A few months ago I was approached about a very unique project from someone who I have worked with in the past but not really on a paid scale (when I review their products I am never paid).  Sigma called, well, they emailed, but that’s beside the point.  Sigma called and ask if I would head to Cass West Virginia to help with a Photo Charter they were sponsoring with Trains Magazine.  What an interesting idea I thought.  I knew nothing about steam trains, and to an extent, I still don’t.  But my job would be to head down to Cass West Virginia, 90 minutes from any modern cell phone reception, and loan out Sigma lenses to folks looking to try them while also helping them to make the best photos they could with the situation at hand.  What was the situation at hand?  The 100-year-old Climax Engine Number 9 had just completed its 18-year restoration having not been operated for 50 years.  That would be our subject for the weekend and whoa what a subject it was!

(Nikon Z7, 250ISO, SIGMA 24-70F2.8Art@24mm with FTZ Adapter.  1/320th@F8)

There she is.  But I’m getting ahead of myself so let me back up a bit.  For those unaware (which I am assuming is everyone) Cass West Virginia has a population of 52 from the 2010 census.  Thanks to the world’s largest radio telescope in Green Bank West Virginia there is no cell reception within 90 minutes of Cass West Virginia.  It was a trip watching the workshop attendees attempting to look up facts they could not recall on their phones only realizing once they recovered them from their numerous layers of clothing that they were ineffective.  I myself did this on one or two occasions because let’s be real, old habits die hard.  Trains Magazine had a heck of an event set up for the participants.  We were set in the early 1900s with a period-correct train and modern cameras to make some pictures.  How cool is that?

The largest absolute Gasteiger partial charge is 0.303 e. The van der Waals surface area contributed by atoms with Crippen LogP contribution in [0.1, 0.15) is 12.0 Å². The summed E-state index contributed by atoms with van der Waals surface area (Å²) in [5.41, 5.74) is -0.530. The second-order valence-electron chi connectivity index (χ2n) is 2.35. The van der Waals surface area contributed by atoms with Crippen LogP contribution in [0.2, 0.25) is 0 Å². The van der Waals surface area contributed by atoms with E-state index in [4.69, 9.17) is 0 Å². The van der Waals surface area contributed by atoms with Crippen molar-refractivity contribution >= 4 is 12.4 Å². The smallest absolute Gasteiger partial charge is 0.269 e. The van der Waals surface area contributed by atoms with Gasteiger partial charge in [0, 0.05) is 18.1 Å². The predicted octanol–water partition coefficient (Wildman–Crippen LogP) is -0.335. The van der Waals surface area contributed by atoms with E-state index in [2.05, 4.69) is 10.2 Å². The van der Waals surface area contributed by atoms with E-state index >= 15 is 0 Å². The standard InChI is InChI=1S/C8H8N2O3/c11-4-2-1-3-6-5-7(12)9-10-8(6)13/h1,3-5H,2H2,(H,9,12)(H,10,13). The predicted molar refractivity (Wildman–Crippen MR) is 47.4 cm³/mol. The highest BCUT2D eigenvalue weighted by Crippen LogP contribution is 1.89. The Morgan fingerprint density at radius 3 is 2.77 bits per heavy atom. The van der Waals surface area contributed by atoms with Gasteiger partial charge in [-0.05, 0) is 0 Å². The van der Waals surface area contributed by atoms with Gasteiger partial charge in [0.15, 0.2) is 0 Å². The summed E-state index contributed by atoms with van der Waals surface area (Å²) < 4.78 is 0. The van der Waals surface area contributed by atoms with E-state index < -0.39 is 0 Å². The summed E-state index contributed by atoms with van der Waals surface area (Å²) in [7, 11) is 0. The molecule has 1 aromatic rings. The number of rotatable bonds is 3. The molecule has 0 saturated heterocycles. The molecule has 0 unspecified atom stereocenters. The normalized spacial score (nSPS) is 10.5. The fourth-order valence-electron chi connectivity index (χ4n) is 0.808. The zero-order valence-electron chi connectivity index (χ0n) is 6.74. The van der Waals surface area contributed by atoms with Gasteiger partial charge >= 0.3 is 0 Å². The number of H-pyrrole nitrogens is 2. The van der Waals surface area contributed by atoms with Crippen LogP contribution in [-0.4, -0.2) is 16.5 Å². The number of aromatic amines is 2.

(Nikon Z7, 200ISO, SIGMA 24-70F2.8@24mm with FTZ Adapter  1/6th@F22)